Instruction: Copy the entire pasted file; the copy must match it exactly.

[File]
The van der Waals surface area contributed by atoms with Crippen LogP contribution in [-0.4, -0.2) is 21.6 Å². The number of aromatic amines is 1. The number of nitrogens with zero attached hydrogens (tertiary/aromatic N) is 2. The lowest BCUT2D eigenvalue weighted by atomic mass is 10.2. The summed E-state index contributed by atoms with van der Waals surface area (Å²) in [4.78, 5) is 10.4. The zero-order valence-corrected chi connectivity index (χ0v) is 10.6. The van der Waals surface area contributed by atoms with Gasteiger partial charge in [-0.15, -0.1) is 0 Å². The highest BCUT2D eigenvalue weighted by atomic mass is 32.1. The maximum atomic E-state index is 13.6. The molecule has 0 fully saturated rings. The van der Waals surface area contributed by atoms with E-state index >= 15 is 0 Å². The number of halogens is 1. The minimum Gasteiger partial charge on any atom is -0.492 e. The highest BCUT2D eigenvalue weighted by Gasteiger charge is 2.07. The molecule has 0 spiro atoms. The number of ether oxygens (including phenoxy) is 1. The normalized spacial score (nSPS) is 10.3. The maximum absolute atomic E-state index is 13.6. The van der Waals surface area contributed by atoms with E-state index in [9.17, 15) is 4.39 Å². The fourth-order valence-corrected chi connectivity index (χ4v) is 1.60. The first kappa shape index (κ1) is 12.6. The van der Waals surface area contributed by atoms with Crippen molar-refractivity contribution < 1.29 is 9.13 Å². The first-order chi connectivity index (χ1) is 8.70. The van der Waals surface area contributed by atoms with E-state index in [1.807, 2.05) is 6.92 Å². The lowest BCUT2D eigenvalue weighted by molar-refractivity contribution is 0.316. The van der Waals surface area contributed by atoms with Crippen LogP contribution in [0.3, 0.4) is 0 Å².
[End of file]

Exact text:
The van der Waals surface area contributed by atoms with Crippen LogP contribution in [-0.4, -0.2) is 21.6 Å². The number of aromatic amines is 1. The number of nitrogens with zero attached hydrogens (tertiary/aromatic N) is 2. The lowest BCUT2D eigenvalue weighted by atomic mass is 10.2. The summed E-state index contributed by atoms with van der Waals surface area (Å²) in [4.78, 5) is 10.4. The zero-order valence-corrected chi connectivity index (χ0v) is 10.6. The van der Waals surface area contributed by atoms with Gasteiger partial charge in [-0.15, -0.1) is 0 Å². The highest BCUT2D eigenvalue weighted by atomic mass is 32.1. The maximum atomic E-state index is 13.6. The molecule has 0 fully saturated rings. The van der Waals surface area contributed by atoms with E-state index >= 15 is 0 Å². The number of halogens is 1. The minimum Gasteiger partial charge on any atom is -0.492 e. The highest BCUT2D eigenvalue weighted by Gasteiger charge is 2.07. The molecule has 0 spiro atoms. The number of ether oxygens (including phenoxy) is 1. The normalized spacial score (nSPS) is 10.3. The maximum absolute atomic E-state index is 13.6. The van der Waals surface area contributed by atoms with E-state index in [9.17, 15) is 4.39 Å². The fourth-order valence-corrected chi connectivity index (χ4v) is 1.60. The first kappa shape index (κ1) is 12.6. The van der Waals surface area contributed by atoms with Crippen molar-refractivity contribution < 1.29 is 9.13 Å². The first-order chi connectivity index (χ1) is 8.70. The van der Waals surface area contributed by atoms with E-state index in [1.807, 2.05) is 6.92 Å². The lowest BCUT2D eigenvalue weighted by molar-refractivity contribution is 0.316. The van der Waals surface area contributed by atoms with Crippen LogP contribution in [0.3, 0.4) is 0 Å².